Many wrestling programs have moved outdoors. Here’s a look at how one Washington high school made it happen.

CAMAS — John Godinho showed up to school at 7 a.m. Friday morning to start the setup process. His wrestlers were a couple of hours behind him. Union High School wrestlers rolled out mats, chairs, tables and garden sprayer backpacks filled with disinfectant to ready their home facility for a meet later that day.

It was an especially joyous day, even compared to past home-opening meets. Some 14 months after the 2020 Mat Classic, high school wrestling finally returned to Washington.

Only this year, some meets are taking place on football fields instead of basketball gyms, a move many wrestling programs across the state, including the 4A/3A Greater St. Helen’s League, have made in order to maneuver state guidelines and allow for parents and spectators to attend.

“They’re excited, because it’s new,” Godinho, whose Titans opened the season inside Washougal’s gym Wednesday, said. “They may never get to wrestle outside (again) because it’s a winter sport and they work so hard and they didn’t know if they’d get to compete. Now today we get to compete.”

Wrestling has long been last in the line of high school sports to return in the coronavirus pandemic and has had to clear hurdles other sports have not in order to compete. 

Union senior Riley Aamold, who finished second in the 4A state Mat Classic at 125 pounds in 2020, reflects on the bumpy windup to the season, wrestling outside.

Wrestling seasons were moved to the end of the school year because the National Federation for High School State Associations and Washington state department of health deemed the sport “high risk” due to indoor competition and the nature of close contact.

Clark County is in Phase 3 of the state’s reopening plan, so meets can be held in gyms with a 200-person capacity limit. Some programs, like Union, have opted to wrestle outside so parents and spectators could watch in-person instead of watching at home on a live stream.

“Have you ever met a wrestling parent?” Godinho quipped. “They even come to the weigh-ins.”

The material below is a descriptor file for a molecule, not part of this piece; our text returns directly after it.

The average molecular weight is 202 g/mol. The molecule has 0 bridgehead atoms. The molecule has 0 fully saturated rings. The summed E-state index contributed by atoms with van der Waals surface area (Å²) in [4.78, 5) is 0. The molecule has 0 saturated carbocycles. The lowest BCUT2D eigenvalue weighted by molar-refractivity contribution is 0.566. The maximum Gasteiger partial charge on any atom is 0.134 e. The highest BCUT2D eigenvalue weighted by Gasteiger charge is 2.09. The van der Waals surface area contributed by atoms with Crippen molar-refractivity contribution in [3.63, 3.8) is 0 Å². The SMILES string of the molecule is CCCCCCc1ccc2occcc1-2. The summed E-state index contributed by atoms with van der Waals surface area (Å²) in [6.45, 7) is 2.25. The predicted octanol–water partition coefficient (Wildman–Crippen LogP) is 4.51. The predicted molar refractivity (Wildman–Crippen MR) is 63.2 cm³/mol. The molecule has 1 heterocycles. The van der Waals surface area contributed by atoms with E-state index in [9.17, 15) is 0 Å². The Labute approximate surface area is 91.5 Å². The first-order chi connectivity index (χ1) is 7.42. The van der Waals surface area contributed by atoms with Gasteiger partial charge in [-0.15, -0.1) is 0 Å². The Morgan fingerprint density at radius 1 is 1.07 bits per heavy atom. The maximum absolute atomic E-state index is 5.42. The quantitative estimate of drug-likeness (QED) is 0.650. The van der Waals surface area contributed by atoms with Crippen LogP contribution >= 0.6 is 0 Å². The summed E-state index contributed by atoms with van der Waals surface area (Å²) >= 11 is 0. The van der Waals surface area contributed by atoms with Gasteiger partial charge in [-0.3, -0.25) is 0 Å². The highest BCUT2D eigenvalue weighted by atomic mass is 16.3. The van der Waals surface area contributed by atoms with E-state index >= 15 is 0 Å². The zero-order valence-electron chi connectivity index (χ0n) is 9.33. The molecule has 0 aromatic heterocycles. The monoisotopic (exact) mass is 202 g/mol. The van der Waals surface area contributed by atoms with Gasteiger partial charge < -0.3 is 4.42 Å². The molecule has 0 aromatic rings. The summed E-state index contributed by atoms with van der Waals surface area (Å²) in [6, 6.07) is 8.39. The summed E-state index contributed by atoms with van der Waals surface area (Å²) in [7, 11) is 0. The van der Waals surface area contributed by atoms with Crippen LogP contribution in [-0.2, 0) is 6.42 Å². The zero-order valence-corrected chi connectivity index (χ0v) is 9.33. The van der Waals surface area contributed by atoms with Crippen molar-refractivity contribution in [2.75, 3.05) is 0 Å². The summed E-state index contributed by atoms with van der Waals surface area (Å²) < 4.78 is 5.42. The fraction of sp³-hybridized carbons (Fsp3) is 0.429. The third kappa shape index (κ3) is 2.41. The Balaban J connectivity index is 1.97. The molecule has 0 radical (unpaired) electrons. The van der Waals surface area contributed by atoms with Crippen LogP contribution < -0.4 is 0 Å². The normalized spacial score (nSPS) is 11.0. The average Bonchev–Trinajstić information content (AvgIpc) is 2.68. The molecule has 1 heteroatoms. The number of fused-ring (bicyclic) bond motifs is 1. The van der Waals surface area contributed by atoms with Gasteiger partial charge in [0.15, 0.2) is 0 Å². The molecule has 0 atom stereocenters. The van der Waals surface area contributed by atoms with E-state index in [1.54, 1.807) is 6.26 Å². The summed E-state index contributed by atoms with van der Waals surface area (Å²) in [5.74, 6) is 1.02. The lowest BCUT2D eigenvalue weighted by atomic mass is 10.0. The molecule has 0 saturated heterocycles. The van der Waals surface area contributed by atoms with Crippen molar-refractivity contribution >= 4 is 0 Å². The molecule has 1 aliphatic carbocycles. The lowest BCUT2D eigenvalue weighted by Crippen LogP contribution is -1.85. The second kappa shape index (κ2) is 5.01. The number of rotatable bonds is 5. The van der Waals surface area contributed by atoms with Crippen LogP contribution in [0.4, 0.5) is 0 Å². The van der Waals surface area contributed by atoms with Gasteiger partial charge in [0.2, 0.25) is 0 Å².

Union senior Riley Aamold, who placed second in the 125 weight class at the 2020 4A Mat Classic, said wrestling outdoors was a first for her, as well as everyone on her team.

“I’ve never wrestled outdoors,” Aamold said. “It’s a first for everyone out here. Our team’s a lot smaller than it usually is … we’re a much tighter-knit group this year, we get to do team bonding … it’s just nice to having that family.”

On Friday, Union hosted Castle Rock and Mountain View for a dual meet (the visiting teams co-opted). The Titans typically head up to face Castle Rock, which is coached by Joe Godinho (John’s brother), every year. The rest of the league, as well as the 2A GSHL, has moved outside, too, as has the 1A Trico League and the Central 2B League, among others.

But Cowlitz County’s Phase 2 status places roadblocks for high risk sports like wrestling and basketball to compete, so Union decided to host.

“We’re keeping the tradition,” John Godinho said.

Though turnout is low this season at Union, more wrestlers showed up to help setup than Godinho anticipated. That’s how bad they wanted to wrestle, he said.

After wrestlers laid down the mats, tables and chairs and disinfected the surfaces, they were required to take a COVID-19 antigen test, an extra layer of security state officials required for wrestling only, which delayed the start of the season around a month in the 4A/3A GSHL.

As long and bumpy the path to a return has been, Godinho has seen his wrestlers train in garages and barns to stay in shape during the shutdown. 

“We have to fight for everything with wrestling,” he said, “which is good.”

Here are photos of Union’s outdoor setup:

(Photos by Andy Buhler)

Union wrestling coach John Godinho directs wrestlers during the setup for the program’s first outdoor meet.

Thank you for joining the discussion on SBLive!

%d bloggers like this: